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  • About
  • The Global ETD Search service is a free service for researchers to find electronic theses and dissertations. This service is provided by the Networked Digital Library of Theses and Dissertations.
    Our metadata is collected from universities around the world. If you manage a university/consortium/country archive and want to be added, details can be found on the NDLTD website.
1

Partial purification of Bacillus cereus diarrheagenic enterotoxin

Beebe, Donald Wesley. January 1979 (has links)
Thesis (M.S.)--University of Wisconsin--Madison. / Typescript. eContent provider-neutral record in process. Description based on print version record. Includes bibliographical references (leaves 60-66).
2

The Effect of Geosmin on the Growth of Bacillus cereus

Barnes, Randall D. 08 1900 (has links)
The purpose of this study was to determine the effect of varying concentrations of geosmin on the growth of Bacillus cereus.
3

Stress response and inorganic poly-phosphate in the Bacillus group bacteria

Atkinson, Deborah Jane January 2010 (has links)
This thesis concentrates on the Bacillus cereus group of organisms and interactions that they may encounter in their natural environment. Inorganic polyphosphate has been identified as an important factor of stress and survival in B. cereus. One of the aims of this project was to create knock out mutants of certain enzymes involved in polyphosphate metabolism in B. anthracis, the etiological agent of anthrax. Unfortunately, even though B. anthracis is very closely related to B. cereus and despite the application of published methods it was not possible to create these B. anthracis knockout mutants. In order to address the importance of inorganic polyphosphate in B. anthracis, a real time RT‐PCR assay was developed to monitor the mRNA levels of these enzymes when the bacterium is faced with harsh nutrient environments Real time RT‐PCR analysis showed that mRNA levels of the metabolizing enzymes were upregulated in low nutrient conditions but that the profiles of gene expression were varied when grown in a chemically defined media. In addition to abiotic stresses such as low nutrients, B. anthracis is also likely to face biotic stress such as predation by amoeba in the soil. Investigations were performed into the outcome of the interaction of B. cereus group bacteria with a model amoeba, Acanthamoeba polyphaga. Amoebae are bacterial predators but can also be utilised as hosts by bacterial symbionts and pathogens, such as Legionella pneumophila. It was theorised that amoebae may provide a host environment similar to that of the professional macrophages, which B. anthracis encounters in mammalian infection. These investigations confirmed that the B. cereus group bacteria demonstrate a range of interactions with amoeba cells, from surface attachment through to intracellular persistence. These studies went on to show that B. cereus, B. thuringiensis and B. anthracis can all be engulfed by amoebae when challenged in their vegetative form and that spores were able to survive, and apparently germinate. Finally these studies have identified a new developmental stage of the B. cereus group bacteria. When grown in static conditions, especially in the presence of amoeba, the bacterial cells cease to septate and large (often motile) continuous hyphae like filaments form. These filaments can be seen to “weave” together to form large “rope” like macrofibre structures which can even become visible by eye. Previously this macrofibre growth has also been seen in B. subtilis, suggesting it may be common to the whole genus. In the light of these findings we speculate that this group of pathogens have evolved complex behaviours to interact with soil amoeba in order to facilitate survival in harsh environmental conditions.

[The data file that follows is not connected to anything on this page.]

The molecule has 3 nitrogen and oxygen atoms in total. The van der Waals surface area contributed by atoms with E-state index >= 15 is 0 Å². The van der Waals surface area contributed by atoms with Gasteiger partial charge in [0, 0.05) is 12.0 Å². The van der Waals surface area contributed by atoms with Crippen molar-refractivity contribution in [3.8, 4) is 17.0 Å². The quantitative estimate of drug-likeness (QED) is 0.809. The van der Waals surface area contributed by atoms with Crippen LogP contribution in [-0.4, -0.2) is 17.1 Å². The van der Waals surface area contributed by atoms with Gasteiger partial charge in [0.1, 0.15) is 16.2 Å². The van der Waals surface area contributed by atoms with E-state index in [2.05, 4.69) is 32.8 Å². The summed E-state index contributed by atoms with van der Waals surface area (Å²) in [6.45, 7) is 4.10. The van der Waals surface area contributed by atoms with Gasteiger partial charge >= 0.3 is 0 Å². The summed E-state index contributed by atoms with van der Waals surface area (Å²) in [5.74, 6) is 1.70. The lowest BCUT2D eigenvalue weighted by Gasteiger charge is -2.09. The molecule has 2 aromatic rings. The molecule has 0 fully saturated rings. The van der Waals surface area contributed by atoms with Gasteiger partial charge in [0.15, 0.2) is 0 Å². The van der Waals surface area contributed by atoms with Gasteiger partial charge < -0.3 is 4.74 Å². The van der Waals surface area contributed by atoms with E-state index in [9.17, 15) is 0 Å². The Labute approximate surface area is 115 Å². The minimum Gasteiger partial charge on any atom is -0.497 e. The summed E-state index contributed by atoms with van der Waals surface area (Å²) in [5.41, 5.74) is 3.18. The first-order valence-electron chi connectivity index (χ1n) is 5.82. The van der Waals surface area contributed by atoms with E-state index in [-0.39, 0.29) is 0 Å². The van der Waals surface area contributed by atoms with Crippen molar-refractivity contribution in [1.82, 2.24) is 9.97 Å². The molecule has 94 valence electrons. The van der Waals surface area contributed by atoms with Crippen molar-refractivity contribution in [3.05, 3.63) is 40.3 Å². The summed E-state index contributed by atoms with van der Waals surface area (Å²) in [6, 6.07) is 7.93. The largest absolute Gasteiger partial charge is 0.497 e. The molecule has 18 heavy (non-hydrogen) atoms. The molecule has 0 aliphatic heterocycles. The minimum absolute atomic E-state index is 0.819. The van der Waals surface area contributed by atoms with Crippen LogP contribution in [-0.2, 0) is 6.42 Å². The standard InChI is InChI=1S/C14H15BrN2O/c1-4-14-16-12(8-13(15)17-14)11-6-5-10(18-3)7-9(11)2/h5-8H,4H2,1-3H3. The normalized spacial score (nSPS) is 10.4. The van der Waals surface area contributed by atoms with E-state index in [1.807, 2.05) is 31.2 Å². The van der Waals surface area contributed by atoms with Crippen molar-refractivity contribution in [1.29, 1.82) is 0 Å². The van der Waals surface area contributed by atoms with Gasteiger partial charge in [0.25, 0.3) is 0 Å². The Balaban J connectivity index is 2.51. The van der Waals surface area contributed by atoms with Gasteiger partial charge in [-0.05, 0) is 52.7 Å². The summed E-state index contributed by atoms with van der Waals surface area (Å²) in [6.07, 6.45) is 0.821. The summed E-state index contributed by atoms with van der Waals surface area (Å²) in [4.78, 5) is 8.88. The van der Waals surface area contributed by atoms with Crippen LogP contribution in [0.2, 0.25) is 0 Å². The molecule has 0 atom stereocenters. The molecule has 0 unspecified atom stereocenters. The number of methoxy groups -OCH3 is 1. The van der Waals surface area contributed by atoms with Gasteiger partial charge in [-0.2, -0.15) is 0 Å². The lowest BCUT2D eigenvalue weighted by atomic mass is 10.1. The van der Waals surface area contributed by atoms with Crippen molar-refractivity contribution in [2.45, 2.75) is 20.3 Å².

4

Genetic and genomic characterisation of cereolysin O, a hemolysin of Bacillus cereus sensu lato